I have been checking out the different carrier options you mentioned online. They both seem to work like the Ergo (with better coverage), which means I can’t get out of practicing the on/off back thing. :( (The idea of leaving him on my back and standing for the ride is interesting and did not occur to me.)

          Grocery carts are tolerated here, but there are a royal pain to get on and off the bus. (Most of our buses have stairs.)

          1. Dorea

            What have you tried for getting him on your back? At 20 months, he may be willing to get on himself. What you’d do is put on the waist of the carrier, then crouch down and he’d hang onto your shoulders to get on piggy back. You boost him up, and stay crouched down while you pull the body of the carrier up over your back, and hook your arms through the loops (make sure you’ve loosened the arms ahead of time), and then jiggle him down and tighten. If you’ve tried it already, disregard, but it’s sometimes easy to forget that they can help a lot with the back carry as they get bigger. And I promise, I’ll stop nagging you about back carries now…

          2. BusChick Post author

            Yep, that’s pretty much how I do it. It’s not that I can’t get him on my back; it’s that it’s not convenient to get him on and off (while holding a bag and keeping track of my big kid) on crowded (moving) buses or at stops with no shelter/bench. I always end up defaulting to the front carry because I can do it quickly–and without worrying about dropping him. : ) The idea of leaving him on my back and standing for the ride is an interesting one which I will definitely try out.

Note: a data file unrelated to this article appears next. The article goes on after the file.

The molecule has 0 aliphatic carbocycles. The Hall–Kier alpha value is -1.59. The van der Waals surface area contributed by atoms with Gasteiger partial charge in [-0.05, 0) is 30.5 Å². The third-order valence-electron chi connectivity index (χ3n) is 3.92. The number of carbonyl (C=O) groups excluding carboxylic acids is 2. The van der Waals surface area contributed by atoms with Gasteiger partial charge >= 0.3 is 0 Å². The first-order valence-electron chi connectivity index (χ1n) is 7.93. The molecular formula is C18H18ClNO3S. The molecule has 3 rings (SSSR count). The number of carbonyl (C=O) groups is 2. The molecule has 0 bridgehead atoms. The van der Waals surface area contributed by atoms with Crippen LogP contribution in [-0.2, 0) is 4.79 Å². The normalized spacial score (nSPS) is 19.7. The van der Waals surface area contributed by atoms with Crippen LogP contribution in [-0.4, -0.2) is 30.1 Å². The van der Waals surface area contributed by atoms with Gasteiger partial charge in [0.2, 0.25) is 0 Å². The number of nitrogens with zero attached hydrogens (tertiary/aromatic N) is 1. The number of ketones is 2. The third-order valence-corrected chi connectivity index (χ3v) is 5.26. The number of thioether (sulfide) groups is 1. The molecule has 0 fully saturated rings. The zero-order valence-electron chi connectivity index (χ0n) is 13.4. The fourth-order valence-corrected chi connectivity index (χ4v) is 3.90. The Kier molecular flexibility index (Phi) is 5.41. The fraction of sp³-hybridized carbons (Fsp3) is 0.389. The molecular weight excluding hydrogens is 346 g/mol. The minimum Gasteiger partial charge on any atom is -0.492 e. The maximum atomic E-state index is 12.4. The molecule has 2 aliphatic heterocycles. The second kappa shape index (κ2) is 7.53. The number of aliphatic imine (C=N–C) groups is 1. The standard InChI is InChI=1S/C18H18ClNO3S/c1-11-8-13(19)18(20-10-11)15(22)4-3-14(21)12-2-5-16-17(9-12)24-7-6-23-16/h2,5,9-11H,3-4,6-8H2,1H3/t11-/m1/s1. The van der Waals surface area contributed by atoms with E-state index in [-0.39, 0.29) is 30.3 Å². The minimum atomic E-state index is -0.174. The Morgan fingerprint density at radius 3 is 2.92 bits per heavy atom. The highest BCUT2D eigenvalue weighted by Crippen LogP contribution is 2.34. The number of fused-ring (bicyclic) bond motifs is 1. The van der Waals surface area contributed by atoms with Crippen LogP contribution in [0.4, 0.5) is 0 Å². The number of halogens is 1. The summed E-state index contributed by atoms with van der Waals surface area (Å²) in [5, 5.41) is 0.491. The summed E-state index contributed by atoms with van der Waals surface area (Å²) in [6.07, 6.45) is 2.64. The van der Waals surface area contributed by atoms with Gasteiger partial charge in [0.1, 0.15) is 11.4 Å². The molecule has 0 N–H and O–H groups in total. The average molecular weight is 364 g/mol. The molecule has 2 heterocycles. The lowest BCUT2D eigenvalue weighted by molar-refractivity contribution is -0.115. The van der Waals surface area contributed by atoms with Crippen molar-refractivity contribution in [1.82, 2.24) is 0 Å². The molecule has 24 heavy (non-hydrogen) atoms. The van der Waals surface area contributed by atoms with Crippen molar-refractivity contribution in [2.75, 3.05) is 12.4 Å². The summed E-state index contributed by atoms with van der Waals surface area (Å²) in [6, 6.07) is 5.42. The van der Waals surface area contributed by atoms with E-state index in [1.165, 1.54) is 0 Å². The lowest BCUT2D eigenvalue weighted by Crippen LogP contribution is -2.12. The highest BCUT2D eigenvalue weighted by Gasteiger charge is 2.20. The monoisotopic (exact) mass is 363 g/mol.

P.S. – I love that there’s a carrier called Oh Snap! I need to find one to borrow pronto.

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  3. BusChick Post author

    Today I rode the 4 near a pregnant woman who was traveling with three children under four (one of them was an infant). I was traveling solo and happened to be getting off at her stop, so was able to help her with the two walkers.

    Her kids were no trouble at all during the ride, but I still got tired just watching her.

    You won’t hear anymore whining out of me for a while, folks. Yeesh.

  4. RantWoman

    Have you considered a harness? My nephew was just thrilled at about Busling’s age to be able to walk without running too free.

    I have also seen day care centers with flocks of kids on some kind of rope or belt. I am not sure whethere the kid has to hold onto the belt or whether it gets attached to the kid, but…

    1. BusChick Post author

      Interesting idea. I’ve never been a fan of those things, but they seem to work well for other parents, and, for a kid that age, they DO seem safer than hand-holding.

  5. jkh1948